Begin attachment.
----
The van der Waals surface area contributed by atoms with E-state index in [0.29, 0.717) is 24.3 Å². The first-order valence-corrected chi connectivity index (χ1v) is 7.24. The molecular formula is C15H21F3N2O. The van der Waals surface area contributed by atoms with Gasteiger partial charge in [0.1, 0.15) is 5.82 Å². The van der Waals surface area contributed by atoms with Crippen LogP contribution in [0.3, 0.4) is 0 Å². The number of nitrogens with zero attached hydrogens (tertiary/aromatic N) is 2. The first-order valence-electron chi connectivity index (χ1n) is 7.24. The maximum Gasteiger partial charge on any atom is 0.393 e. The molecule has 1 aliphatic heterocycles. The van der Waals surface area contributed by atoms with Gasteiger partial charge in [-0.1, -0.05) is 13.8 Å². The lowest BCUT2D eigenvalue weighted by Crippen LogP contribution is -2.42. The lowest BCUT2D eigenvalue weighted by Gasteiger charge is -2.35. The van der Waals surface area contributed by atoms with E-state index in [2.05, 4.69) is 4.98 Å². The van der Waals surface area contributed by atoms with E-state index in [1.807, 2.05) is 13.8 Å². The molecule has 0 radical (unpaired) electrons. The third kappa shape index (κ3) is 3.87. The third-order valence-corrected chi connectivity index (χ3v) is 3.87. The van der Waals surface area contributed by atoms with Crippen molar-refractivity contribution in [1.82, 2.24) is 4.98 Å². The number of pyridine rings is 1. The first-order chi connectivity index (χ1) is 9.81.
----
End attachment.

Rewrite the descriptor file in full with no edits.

The van der Waals surface area contributed by atoms with E-state index in [0.29, 0.717) is 24.3 Å². The first-order valence-corrected chi connectivity index (χ1v) is 7.24. The molecular formula is C15H21F3N2O. The van der Waals surface area contributed by atoms with Gasteiger partial charge in [0.1, 0.15) is 5.82 Å². The van der Waals surface area contributed by atoms with Crippen LogP contribution in [0.3, 0.4) is 0 Å². The number of nitrogens with zero attached hydrogens (tertiary/aromatic N) is 2. The first-order valence-electron chi connectivity index (χ1n) is 7.24. The maximum Gasteiger partial charge on any atom is 0.393 e. The molecule has 1 aliphatic heterocycles. The van der Waals surface area contributed by atoms with Gasteiger partial charge in [-0.1, -0.05) is 13.8 Å². The lowest BCUT2D eigenvalue weighted by Crippen LogP contribution is -2.42. The lowest BCUT2D eigenvalue weighted by Gasteiger charge is -2.35. The van der Waals surface area contributed by atoms with E-state index in [2.05, 4.69) is 4.98 Å². The van der Waals surface area contributed by atoms with E-state index in [1.807, 2.05) is 13.8 Å². The molecule has 0 radical (unpaired) electrons. The third kappa shape index (κ3) is 3.87. The third-order valence-corrected chi connectivity index (χ3v) is 3.87. The van der Waals surface area contributed by atoms with Crippen molar-refractivity contribution in [1.82, 2.24) is 4.98 Å². The number of pyridine rings is 1. The first-order chi connectivity index (χ1) is 9.81.